The Soldering Iron

The soldering iron is one of the first tools a plumber has to master. This tool is sometimes called a "copper bit" as it is made of copper; and so throughout this book the words "soldering iron," "copper bit," "iron," and "bit" are used synonymously. There are several different-shaped irons in common use today, but an iron shaped like the one in Fig. 13 is the one for use in the following work. Take the iron as it is purchased, having a wooden handle and the copper exposed on pointed end. Before it can be used the point must be faced and tinned. To do this, proceed as follows:

  1. First, heat the iron on the furnace.
  2. Second, place in vise and file the four surfaces of the point.
  3. Third, run a file over edges and point.
  4. Fourth, heat the iron until it will melt solder.
  5. Fifth, put 6 or 8 drops of solder and a piece of rosin the size of a chestnut on an ordinary red brick. (This rosin is called a flux.)
  6. Sixth, take the hot iron and melt the solder and rosin on the brick.
  7. Seventh, rub the four surfaces of the point of the iron on the brick keeping the point in the melted solder.

Fig. 13.  Copper. Fig. 13. - Copper.

The solder will soon stick to the copper surfaces and then the iron is ready for use.

Another way to tin the iron that is in common use is to rub the point of a hot iron on a piece of sal-ammoniac, or dip the hot iron in reduced muriatic acid, then rub the stick of solder on the iron. The use of muriatic acid in tinning the iron is not recommended. In the first place, it is not always possible to carry it, and in the second place it eats holes in the surface of iron, which makes it necessary to file and smooth the surfaces again. The constant use of muriatic acid on the copper soon wears it away and makes it unfit for use. Rosin is easily carried and applied and is by far the best to use in regular work.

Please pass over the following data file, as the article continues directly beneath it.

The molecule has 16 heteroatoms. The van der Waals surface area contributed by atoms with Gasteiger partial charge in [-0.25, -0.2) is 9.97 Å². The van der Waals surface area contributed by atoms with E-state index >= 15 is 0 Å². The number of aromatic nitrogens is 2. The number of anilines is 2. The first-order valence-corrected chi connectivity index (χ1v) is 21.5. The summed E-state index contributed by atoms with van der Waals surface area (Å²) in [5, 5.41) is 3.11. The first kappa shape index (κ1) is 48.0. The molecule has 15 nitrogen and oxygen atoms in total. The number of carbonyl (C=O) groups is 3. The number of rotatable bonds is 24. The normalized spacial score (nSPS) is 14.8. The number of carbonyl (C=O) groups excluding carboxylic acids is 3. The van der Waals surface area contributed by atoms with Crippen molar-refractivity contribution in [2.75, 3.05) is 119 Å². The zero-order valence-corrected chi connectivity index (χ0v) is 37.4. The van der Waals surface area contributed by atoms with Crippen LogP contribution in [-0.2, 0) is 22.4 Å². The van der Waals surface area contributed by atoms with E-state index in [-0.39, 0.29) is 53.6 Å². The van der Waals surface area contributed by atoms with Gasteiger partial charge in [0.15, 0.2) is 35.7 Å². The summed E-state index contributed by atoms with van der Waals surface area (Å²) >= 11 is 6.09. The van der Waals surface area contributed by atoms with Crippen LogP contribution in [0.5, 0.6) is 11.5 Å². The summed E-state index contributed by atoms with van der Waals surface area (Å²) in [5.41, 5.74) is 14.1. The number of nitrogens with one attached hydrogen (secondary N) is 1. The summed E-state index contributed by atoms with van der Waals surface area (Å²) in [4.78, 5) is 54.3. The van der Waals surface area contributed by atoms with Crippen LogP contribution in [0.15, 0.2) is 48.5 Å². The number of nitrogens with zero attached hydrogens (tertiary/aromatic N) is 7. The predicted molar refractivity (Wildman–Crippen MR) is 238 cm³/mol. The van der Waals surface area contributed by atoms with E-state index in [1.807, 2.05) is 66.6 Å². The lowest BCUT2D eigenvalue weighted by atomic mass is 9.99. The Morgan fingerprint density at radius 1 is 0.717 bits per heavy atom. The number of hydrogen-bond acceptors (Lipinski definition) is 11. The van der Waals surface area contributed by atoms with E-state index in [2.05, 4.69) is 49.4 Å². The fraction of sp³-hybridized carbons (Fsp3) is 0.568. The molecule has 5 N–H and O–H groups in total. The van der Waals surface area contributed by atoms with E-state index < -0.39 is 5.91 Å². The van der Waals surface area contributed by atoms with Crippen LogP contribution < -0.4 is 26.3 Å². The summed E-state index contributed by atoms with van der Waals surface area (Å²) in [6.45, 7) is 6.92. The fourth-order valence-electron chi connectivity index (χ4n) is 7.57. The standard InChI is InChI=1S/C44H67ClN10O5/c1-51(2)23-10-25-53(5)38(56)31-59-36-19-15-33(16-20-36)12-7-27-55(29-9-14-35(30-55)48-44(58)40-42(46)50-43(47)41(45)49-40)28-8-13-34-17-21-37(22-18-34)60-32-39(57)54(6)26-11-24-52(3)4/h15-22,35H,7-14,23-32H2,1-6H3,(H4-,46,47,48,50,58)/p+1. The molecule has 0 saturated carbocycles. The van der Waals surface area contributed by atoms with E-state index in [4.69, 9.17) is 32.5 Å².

Points To Remember In The Care Of The Soldering Iron

  1. First, proper tinning is absolutely necessary for rapid and good work.
  2. Second, do not allow the iron to heat red hot.
  3. Third, keep the point of the iron properly shaped.
  4. Fourth, use the same flux in tinning as is to be used in soldering.
  5. Fifth, when filing iron, file as little as possible.
  6. Sixth, keep in use two irons of the same size.